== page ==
Among the new ideas are a call to “eliminate lead as a major public health threat within five years,” a commitment to “prosecute criminal and civil violations that expose communities to environmental harm” and a proposal to “establish an Environmental and Climate Justice Task Force” to make environmental justice an important part of federal decision-making.
The rest of the plan mostly includes a repackaging of policy proposals that Clinton has previously announced, either as part of her broader energy and climate change initiative or her plan to modernize the nation’s infrastructure. Among the most noteworthy items are Clinton’s Clean Energy Challenge, which is a proposed competitive grant program to reward states, cities and rural communities that make exceptional efforts to adopt clean energy and energy efficiency investments.
Reaction to Clinton’s strategy was by some accounts tepid. Some environmental justice advocates expressed disappointment that the plan neither went far enough nor acknowledged that many people and organizations have been working on these issues for decades.
Setting aside the merits of the set of proposals for a moment, the fundamental premise of Clinton’s statement is noteworthy. Few U.S. politicians seem to recognize the interconnection between climate change and environmental justice, and even fewer speak about them together in such explicit terms.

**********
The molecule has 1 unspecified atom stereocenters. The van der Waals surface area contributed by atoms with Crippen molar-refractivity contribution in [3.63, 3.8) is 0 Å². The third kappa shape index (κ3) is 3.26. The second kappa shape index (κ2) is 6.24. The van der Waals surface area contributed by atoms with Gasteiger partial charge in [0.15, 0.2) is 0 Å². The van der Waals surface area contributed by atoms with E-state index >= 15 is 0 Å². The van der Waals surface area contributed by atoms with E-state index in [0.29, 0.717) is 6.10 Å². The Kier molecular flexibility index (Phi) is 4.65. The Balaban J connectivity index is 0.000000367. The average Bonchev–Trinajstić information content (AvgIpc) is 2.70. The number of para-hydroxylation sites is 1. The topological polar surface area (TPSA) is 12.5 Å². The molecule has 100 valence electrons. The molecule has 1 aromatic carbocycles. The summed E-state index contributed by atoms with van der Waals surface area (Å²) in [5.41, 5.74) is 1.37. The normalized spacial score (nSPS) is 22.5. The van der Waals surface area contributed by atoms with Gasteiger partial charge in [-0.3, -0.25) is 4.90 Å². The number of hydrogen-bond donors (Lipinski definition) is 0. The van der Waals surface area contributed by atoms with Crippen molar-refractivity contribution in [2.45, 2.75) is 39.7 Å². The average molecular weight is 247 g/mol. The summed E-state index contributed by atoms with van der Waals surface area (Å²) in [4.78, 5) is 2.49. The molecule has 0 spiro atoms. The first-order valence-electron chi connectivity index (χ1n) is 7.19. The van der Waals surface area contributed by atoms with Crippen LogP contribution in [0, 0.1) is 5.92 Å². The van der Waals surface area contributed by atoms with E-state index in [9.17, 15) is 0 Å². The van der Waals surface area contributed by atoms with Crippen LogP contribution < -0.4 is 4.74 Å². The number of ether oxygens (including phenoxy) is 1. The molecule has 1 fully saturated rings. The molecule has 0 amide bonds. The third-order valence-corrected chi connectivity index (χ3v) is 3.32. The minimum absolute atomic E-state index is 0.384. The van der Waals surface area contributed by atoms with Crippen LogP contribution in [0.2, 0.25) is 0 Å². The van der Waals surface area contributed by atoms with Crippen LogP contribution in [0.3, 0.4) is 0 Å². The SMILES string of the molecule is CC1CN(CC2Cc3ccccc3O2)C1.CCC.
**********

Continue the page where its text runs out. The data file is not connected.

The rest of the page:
And Clinton’s commitments stand in stark contrast to the positions taken by the presumptive Republican nominee, Donald Trump. Not only has Trump failed to propose substantive solutions to environmental problems; he has dismissed the reality of climate change altogether and flippantly suggested the elimination of the EPA.
Nevertheless, it is important to analyze Clinton’s proposals on their merits, particularly as they relate to environmental justice. Her climate change initiatives, in contrast, have received plenty of discussion and analysis elsewhere.